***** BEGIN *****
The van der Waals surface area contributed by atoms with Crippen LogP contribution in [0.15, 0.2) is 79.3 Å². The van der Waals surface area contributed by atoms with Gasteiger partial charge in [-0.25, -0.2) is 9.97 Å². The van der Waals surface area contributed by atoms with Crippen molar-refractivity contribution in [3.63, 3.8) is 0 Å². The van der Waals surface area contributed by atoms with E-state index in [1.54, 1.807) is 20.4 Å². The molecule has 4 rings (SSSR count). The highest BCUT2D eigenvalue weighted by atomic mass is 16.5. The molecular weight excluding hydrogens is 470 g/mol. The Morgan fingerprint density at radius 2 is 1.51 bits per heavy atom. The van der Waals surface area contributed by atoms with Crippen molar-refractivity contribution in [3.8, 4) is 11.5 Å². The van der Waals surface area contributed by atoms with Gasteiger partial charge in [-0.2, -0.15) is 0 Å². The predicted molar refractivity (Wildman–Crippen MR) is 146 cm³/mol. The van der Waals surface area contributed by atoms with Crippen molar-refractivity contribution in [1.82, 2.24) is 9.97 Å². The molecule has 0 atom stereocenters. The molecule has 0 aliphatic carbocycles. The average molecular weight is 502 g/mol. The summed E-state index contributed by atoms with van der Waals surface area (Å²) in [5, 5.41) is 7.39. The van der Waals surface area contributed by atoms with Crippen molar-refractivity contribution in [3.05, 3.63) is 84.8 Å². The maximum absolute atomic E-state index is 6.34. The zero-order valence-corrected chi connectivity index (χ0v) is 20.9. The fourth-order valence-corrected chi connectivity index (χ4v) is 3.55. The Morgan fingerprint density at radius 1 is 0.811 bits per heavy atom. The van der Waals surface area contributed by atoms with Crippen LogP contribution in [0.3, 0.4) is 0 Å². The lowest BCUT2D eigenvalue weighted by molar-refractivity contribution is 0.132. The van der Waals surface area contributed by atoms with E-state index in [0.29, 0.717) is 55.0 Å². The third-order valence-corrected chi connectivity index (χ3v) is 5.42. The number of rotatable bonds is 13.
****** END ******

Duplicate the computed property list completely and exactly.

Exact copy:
The van der Waals surface area contributed by atoms with Crippen LogP contribution in [0.15, 0.2) is 79.3 Å². The van der Waals surface area contributed by atoms with Gasteiger partial charge in [-0.25, -0.2) is 9.97 Å². The van der Waals surface area contributed by atoms with Crippen molar-refractivity contribution in [3.63, 3.8) is 0 Å². The van der Waals surface area contributed by atoms with E-state index in [1.54, 1.807) is 20.4 Å². The molecule has 4 rings (SSSR count). The highest BCUT2D eigenvalue weighted by atomic mass is 16.5. The molecular weight excluding hydrogens is 470 g/mol. The Morgan fingerprint density at radius 2 is 1.51 bits per heavy atom. The van der Waals surface area contributed by atoms with Crippen molar-refractivity contribution in [3.8, 4) is 11.5 Å². The van der Waals surface area contributed by atoms with Gasteiger partial charge in [-0.2, -0.15) is 0 Å². The predicted molar refractivity (Wildman–Crippen MR) is 146 cm³/mol. The van der Waals surface area contributed by atoms with Crippen molar-refractivity contribution in [1.82, 2.24) is 9.97 Å². The molecule has 0 atom stereocenters. The molecule has 0 aliphatic carbocycles. The average molecular weight is 502 g/mol. The summed E-state index contributed by atoms with van der Waals surface area (Å²) in [5, 5.41) is 7.39. The van der Waals surface area contributed by atoms with Crippen molar-refractivity contribution in [3.05, 3.63) is 84.8 Å². The maximum absolute atomic E-state index is 6.34. The zero-order valence-corrected chi connectivity index (χ0v) is 20.9. The fourth-order valence-corrected chi connectivity index (χ4v) is 3.55. The Morgan fingerprint density at radius 1 is 0.811 bits per heavy atom. The van der Waals surface area contributed by atoms with Crippen LogP contribution in [0.3, 0.4) is 0 Å². The lowest BCUT2D eigenvalue weighted by molar-refractivity contribution is 0.132. The van der Waals surface area contributed by atoms with E-state index in [0.29, 0.717) is 55.0 Å². The third-order valence-corrected chi connectivity index (χ3v) is 5.42. The number of rotatable bonds is 13.